Securing the Future: the Challenge for Social Policy
We are delighted to have the 2019 Social Policy Association Annual Conference at Durham University. This year’s theme is ‘Securing the Future’, and the conference promises to bring together a wide variety of leading thinkers and progressive ideas to enable us to connect current experiences and challenges with possibilities for change and improvement in crucial area of contemporary social policy.
Call for Papers:
We would now like to invite papers for presentation at the Social Policy Association Conference 2019. As indicated, the overall theme of the conference will be ‘Securing the Future’, so we are particularly interested in papers which are forward-looking, and consider policy issues in terms of the opportunities provided for improvements or transformation in one field or another.
We expect to organise a number of specific streams for presentations, including one concerned with policy responses to violence and abuse, one on the state of and prospects for youth policy, and another picking up the theme of ‘race’ and social policy, which will be the focus of the opening plenary session.
Other streams will be determined according to the submissions we receive, but are likely to include incomes and poverty, health and housing, given the prominence that these issues currently occupy in the social policy arena. This is not an exclusive list, however, and submissions on any aspect of national or international social policy are welcome.
However, we invite papers on any aspect of social policy within any country/countries of the world and stress that papers from outside the conference theme will be accommodated, as is the usual practice for the SPA annual conferences.
In addition to single papers, we would especially welcome proposals for symposia, whereby three or more papers linked to a particular theme, are submitted together for consideration. Symposia will allow participants to engage more deeply with their special interests and create a space for focused debate on a specific theme. Ideas for symposia will need to be submitted by the panel organiser in the first instance.
For papers, abstracts should be 200-400 words and proposals for symposia should consist of a title and 200 word outline of the aims of the symposium as well as details of both the organiser and contributors’ names and email addresses. All abstracts and symposium proposals will be reviewed by reviewers from our Programme Committee prior to acceptance.
Confirmed plenary speakers:
Plenary Round Table “Race, Racism and Social Policy” on 8thJuly *
Claire Alexander is Professor of Sociology in the School of Social Sciences at the University of Manchester. She has researched, written and published on issues of race, ethnicity, youth and migration in Britain for over 25 years.
Gary Craig is Emeritus Professor of Social Justice at the Wilberforce Institute for the study of Slavery and Emancipation, Hull, UK, Honorary Professor at the University of York, UK and Visiting Professor at Newcastle University, UK. His major research interests are in ‘race’ and ethnicity, social justice, community development, poverty and inequality and local governance. He chairs the North East Regional Race Crime and Justice Research Network, co-convenes the Modern Slavery Research Consortium and is a Trustee of the Tutu UK Foundation.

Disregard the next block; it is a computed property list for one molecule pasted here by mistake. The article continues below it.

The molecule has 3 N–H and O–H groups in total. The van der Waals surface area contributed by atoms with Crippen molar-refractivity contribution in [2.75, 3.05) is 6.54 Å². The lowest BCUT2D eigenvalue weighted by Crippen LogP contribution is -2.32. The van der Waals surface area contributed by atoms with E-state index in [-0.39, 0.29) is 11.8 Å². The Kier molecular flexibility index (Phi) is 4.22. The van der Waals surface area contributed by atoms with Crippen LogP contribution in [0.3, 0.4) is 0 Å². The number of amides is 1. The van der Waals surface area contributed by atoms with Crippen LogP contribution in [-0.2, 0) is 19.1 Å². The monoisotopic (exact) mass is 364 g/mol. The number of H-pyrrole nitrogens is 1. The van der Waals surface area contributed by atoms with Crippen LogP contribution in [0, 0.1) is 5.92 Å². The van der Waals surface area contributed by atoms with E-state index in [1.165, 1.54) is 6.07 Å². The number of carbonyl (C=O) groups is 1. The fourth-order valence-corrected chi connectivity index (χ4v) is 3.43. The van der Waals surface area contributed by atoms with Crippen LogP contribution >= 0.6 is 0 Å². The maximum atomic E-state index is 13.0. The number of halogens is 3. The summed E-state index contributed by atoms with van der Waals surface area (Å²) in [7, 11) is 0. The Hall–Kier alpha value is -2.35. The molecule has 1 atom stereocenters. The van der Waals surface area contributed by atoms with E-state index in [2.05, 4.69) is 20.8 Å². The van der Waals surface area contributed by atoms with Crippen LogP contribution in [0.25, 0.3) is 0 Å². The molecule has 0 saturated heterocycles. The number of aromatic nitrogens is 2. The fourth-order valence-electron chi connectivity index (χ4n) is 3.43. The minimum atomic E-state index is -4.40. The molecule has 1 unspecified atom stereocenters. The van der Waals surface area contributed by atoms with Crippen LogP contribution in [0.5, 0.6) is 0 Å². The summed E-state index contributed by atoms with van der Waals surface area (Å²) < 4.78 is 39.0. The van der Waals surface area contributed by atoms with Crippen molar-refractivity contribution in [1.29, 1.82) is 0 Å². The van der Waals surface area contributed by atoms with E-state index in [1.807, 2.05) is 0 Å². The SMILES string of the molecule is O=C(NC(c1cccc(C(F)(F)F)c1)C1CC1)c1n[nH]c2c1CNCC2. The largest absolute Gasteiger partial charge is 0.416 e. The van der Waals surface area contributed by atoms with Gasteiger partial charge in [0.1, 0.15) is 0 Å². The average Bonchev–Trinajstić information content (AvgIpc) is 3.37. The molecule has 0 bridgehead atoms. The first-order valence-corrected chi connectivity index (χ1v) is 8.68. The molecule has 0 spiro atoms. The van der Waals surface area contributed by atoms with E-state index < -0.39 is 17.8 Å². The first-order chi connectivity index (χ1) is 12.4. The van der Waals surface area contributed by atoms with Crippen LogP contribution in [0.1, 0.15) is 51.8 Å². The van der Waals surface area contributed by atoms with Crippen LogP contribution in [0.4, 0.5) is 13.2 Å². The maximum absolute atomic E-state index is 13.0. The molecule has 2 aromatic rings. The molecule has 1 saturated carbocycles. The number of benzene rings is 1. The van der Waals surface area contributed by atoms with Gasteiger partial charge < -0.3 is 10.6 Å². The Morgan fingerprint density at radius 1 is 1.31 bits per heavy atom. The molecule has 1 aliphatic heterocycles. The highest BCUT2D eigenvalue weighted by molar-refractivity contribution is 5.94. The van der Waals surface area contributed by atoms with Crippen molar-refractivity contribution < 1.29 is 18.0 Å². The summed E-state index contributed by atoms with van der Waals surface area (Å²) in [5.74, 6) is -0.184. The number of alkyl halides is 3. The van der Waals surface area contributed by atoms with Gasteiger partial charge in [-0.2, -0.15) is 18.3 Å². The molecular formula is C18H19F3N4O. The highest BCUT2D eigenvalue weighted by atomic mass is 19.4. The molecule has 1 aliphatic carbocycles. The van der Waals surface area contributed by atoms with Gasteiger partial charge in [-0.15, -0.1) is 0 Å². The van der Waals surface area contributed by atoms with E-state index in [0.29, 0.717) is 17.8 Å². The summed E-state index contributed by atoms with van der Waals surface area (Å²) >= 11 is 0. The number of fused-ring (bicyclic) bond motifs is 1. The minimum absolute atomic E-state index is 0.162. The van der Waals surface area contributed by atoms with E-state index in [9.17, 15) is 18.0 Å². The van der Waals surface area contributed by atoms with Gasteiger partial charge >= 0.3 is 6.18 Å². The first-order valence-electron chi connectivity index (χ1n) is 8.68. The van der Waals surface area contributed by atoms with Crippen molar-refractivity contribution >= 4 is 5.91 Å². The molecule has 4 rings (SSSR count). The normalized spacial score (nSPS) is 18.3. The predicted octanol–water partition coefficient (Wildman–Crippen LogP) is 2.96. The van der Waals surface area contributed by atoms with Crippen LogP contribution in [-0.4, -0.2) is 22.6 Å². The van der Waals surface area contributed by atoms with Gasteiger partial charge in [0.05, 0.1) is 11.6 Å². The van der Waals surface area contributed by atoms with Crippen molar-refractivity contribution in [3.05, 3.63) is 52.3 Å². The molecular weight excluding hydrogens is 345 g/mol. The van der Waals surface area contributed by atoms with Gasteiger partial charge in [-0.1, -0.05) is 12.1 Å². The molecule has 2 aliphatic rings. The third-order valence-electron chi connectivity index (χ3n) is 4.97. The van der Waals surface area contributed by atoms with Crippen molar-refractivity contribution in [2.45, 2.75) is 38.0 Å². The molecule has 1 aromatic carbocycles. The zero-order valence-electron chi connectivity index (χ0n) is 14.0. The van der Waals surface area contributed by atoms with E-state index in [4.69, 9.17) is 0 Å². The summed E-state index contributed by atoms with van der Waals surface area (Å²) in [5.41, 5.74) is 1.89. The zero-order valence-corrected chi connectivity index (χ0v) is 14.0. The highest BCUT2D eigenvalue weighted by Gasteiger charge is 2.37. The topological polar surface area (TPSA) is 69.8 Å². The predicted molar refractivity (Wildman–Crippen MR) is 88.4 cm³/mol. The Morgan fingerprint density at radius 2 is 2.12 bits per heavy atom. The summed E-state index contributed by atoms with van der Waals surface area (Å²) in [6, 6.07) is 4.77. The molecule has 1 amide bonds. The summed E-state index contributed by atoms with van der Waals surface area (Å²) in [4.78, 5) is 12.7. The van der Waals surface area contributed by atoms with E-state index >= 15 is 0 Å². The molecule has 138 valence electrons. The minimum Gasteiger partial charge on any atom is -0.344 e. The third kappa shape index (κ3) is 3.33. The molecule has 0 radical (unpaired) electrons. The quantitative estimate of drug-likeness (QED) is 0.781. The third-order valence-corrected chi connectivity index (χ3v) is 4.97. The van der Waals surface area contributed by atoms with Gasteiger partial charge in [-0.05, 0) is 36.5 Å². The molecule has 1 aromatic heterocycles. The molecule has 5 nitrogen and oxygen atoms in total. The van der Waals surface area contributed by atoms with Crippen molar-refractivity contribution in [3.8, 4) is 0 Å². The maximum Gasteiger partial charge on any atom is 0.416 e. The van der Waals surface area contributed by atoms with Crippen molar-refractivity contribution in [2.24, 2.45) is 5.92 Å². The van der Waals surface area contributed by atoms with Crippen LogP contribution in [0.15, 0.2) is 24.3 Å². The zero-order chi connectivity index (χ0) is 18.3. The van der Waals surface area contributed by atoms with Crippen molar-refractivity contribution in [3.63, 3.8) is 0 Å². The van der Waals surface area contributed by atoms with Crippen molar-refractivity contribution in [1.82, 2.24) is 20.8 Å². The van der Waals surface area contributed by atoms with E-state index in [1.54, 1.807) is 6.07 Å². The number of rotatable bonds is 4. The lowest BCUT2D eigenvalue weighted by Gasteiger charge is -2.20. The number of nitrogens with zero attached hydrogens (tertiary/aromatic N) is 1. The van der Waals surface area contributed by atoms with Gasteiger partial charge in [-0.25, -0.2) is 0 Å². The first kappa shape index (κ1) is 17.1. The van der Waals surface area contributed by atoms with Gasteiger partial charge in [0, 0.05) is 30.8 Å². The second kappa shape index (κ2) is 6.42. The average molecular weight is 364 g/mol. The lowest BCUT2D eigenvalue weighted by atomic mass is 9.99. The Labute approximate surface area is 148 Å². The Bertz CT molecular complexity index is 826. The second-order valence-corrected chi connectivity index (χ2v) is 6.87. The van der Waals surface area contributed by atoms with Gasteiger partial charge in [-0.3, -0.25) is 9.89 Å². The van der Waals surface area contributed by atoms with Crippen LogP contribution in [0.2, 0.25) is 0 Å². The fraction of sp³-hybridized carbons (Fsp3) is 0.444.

Nasar Meer is Professor of Race, Identity and Citizenship at the University of Edinburgh. He was previously Professor of Comparative Citizenship and Social Policy at Strathclyde University, and a co-Director of the Centre for Civil Society and Citizenship (CCSC) at Northumbria University. He is Co-Chair of the Young Academy of Scotland (YAS) and both a Trustee and Director of Publications of the British Sociological Association (BSA).
Coretta Philips is Associate Professor (Reader) in the Department of Social Policy at the London School of Economics, where she has worked since 2001. She is involved in teaching both Social Policy and Criminology in the department and is a member of the Mannheim Centre for Criminology. Coretta’s research interests lie in the field of race, ethnicity, crime and social policy.
Plenary Speakers on 9thand 10thJuly *
Daniel Béland is Director of the McGill Institute for the Study of Canada and Professor of Political Science at McGill University (Montreal, Canada). He has held visiting positions at Harvard University, the University of Bremen, the University of Southern Denmark, and the Woodrow Wilson International Center for Scholars. Professor Béland currently serves as Editor (French) of the Canadian Journal of Sociology, Co-Editor of the journal Global Social Policy, and President of Research Committee 19 (Poverty, Social Welfare and Social Policy) of the International Sociological Association.
Ellen M. Immergut is Professor of Political Science at the European University Institute in Florence and Humboldt University Berlin, having previously held professorships at the University of Konstanz and the Massachusetts Institute of Technology. Her research interests include the impact of electoral and political competition on social policy outcomes, policy responsiveness and policy feedback effects, health politics in Europe, and the consequences of right-wing populism for social policies. She has published on Health Politics, Pension Politics, and more generally on welfare state reform, and institutionalist theory.
Abstracts and Symposium proposals can be submitted electronically from
Monday 7thDecember 2018 using the following link: https://www.dur.ac.uk/event.durham/eventmanagement/spa/
The deadline for the submission of abstracts and proposals is:
Thursday 28thFebruary 2019.
The Durham Conference Team: email@example.com
(* Scheduling of plenary talks subject to change)